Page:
For a different taste, try spreading the fillets with mayonnaise, grated parmesan, and your favorite seasonings before broiling.
Whole round fish, fish steaks, and fish fillets are delicious deep fried. Choose an oil with a high smoke point. Peanut oil works well.
Fish should be dredged in some sort of coating before frying, like flour, cracker meal, cornmeal, or a commercial fish batter. If you want more batter, dip the fish in an egg wash or buttermilk before dredging.
Most fish should be fried at 350-360 degrees. The fish will be done when they’re golden brown – usually in 4-5 minutes.
If you'd like my recipe for buttermilk-fried fish, click the link below.
Lean fishes are very low in fat. They’re wonderful on the grill, but they must be coated with oil or butter before being placed directly on the grill surface. Fish in the round, meaty steaks, and thicker fillets work best. Also, choose fish that have a firm texture, and leave the skin on fillets to help hold the flesh together. Most fish can be cooked in 10-12 minutes on the grill, depending on thickness.
Delicate fish like Dover sole will often fall apart when grilled. To help the fish remain intact while grilling, you might want to use a fish basket. This is a wire mesh flat basket that holds fillets or smaller whole fish on the grill.
Another option for grilling fish is to wrap them in thick aluminum foil. This works best for fillets, and you can add seasonings and butter or oil. The foil packet can be completely closed, or it can be left open to give the fish a smoky taste.
With this cooking method, the fish is simmered in about an inch of high-quality water. Flavorings like garlic, peppercorns, parsley, dill weed, white wine, lemon juice, celery, onions, and/or bay leaf work well to create a court bouillon.
Bring the water and flavorings to a full boil, then simmer over low heat for about 20-30 minutes, allowing the water to be infused with the herbs and spices. Next, return the water to the boiling point. Reduce the heat once again to low, and add the fillets once the water has stopped boiling. Cover the pan and cook fillets for 5-7 minutes, depending on their thickness. Never allow the fish to boil!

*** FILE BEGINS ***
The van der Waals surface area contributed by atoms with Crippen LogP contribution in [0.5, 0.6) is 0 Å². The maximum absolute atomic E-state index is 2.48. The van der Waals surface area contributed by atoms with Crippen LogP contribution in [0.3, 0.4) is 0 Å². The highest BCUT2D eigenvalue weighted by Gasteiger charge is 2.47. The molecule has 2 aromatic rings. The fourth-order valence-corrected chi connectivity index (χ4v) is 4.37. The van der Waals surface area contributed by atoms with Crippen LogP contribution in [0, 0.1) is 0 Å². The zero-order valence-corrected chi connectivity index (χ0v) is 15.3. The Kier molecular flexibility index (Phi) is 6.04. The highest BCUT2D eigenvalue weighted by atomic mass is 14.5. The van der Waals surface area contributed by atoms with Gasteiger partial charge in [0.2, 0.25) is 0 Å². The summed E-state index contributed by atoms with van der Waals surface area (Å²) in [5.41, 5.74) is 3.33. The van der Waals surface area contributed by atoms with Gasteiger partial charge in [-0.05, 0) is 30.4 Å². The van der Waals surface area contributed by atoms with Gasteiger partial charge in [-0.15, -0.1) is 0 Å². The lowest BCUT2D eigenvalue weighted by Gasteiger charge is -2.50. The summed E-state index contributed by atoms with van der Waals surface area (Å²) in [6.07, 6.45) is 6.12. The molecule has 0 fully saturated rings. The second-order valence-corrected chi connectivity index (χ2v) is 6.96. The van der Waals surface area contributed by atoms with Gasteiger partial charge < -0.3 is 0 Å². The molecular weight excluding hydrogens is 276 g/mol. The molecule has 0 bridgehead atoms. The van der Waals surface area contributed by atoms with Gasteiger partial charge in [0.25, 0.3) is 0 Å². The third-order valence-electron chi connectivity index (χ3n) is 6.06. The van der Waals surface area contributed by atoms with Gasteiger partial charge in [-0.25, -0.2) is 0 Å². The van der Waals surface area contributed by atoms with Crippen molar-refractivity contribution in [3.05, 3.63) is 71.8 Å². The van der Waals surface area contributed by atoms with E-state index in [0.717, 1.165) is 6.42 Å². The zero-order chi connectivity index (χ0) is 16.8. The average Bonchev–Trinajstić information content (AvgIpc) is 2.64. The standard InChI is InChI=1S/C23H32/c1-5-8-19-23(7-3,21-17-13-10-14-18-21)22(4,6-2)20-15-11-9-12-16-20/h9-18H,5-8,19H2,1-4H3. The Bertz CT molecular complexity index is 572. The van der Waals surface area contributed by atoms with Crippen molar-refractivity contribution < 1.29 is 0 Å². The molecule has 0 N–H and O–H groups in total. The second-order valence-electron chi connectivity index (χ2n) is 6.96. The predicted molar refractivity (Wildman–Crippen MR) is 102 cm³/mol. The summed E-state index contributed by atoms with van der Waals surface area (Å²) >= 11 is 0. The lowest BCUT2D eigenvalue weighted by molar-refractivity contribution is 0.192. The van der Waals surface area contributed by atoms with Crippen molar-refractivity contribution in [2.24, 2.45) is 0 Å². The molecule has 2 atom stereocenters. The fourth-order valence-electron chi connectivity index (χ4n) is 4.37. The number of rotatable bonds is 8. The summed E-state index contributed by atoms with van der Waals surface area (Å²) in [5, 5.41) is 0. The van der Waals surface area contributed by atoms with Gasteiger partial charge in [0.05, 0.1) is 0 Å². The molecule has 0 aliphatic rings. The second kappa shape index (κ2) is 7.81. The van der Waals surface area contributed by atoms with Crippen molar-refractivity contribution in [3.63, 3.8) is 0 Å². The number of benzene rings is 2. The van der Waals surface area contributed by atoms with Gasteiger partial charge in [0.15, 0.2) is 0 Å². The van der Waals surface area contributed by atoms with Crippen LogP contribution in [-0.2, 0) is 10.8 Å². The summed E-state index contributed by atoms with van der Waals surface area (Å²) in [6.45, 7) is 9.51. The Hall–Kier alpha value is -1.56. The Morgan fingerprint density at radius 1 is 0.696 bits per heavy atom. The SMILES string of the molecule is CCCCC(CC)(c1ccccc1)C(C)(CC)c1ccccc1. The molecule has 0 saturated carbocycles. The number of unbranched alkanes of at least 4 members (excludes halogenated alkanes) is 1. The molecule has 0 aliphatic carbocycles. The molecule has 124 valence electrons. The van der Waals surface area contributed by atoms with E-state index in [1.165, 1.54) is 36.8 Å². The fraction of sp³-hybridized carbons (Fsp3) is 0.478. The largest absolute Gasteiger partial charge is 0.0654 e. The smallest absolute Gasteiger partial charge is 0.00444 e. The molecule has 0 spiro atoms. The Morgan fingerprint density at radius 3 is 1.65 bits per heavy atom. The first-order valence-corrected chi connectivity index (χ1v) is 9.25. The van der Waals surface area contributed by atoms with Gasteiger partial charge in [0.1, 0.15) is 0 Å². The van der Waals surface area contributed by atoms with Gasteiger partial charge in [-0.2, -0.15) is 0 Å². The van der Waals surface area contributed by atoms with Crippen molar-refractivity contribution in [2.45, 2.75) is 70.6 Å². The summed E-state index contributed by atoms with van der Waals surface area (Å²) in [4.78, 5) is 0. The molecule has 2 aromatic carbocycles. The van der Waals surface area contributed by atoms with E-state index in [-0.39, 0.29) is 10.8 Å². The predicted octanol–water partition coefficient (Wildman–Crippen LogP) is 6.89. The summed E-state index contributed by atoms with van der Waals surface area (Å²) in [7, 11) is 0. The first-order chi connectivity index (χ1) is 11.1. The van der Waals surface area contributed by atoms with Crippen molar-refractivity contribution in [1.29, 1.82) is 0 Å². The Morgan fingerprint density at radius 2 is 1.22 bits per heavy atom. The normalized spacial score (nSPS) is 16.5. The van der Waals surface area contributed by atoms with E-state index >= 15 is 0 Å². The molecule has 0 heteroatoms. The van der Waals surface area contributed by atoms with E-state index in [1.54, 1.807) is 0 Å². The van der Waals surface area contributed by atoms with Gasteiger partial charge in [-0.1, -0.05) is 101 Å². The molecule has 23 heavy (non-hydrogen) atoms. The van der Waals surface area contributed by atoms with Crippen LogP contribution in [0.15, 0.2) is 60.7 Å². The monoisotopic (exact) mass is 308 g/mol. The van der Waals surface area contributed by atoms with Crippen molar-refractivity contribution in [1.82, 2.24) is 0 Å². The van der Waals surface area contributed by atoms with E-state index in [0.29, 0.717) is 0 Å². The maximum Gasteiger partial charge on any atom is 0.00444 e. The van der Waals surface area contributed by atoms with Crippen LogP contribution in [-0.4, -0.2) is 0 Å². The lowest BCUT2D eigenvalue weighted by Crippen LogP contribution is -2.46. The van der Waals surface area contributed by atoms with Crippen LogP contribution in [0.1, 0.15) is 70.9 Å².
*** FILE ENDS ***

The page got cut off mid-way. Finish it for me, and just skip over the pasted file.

For this method, you’ll need a sauté pan – a pan with a wide base and low sides. All ingredients are cooked at the same time, over medium heat, in a pre-heated pan. Use only a small amount of oil or clarified butter. You don’t want to fry the fish – you just want enough oil so that the fish will slide around easily. You might want to add slices of onions, peppers, or carrots. As the fish cooks, slide the pan around to keep the contents moving.
Cooking time depends on the thickness of the fish, along with how crowded the pan is with other ingredients.
Seasoning agents might include spices, herbs, white wine, sliced onions, bell peppers, or vegetables.
With this cooking method, the fish, along with herbs and other seasoning agents, is wrapped in parchment paper and baked. The packets help the delicate flesh remain intact and intensify the flavor of the added herbs and spices. This method usually requires a cooking temperature of 350 degrees, and most fish will cook completely in 15 minutes or less.
Pompano en papillote is a popular dish, and the process also works well with other mild, tender fillets.
For a quick tutorial of how to make fish en papillote, view the following video:
Any whole dressed fish can be smoked. Fillets can also be smoked, but they need to be firm and fairly thick. Leaving the skin attached will help the flesh to remain intact.
Before placing on the smoker, the fish can be seasoned with herbs, spices, butter, olive oil, onions, or sliced lemons or limes. If you’re smoking fish in the round, the cavity is a great place for inserting your seasoning agents.
Most fish require about 2 hours of smoking time.
If you’re using an electric smoker, soak twigs or wood chips in water for several hours before placing on the burner. We like to use pecan wood, but you might prefer oak, hickory, apple wood, alder, mesquite, or peach.
Once your fish is done, you can eat it as is or use it in dips and spreads. Find easy recipes below.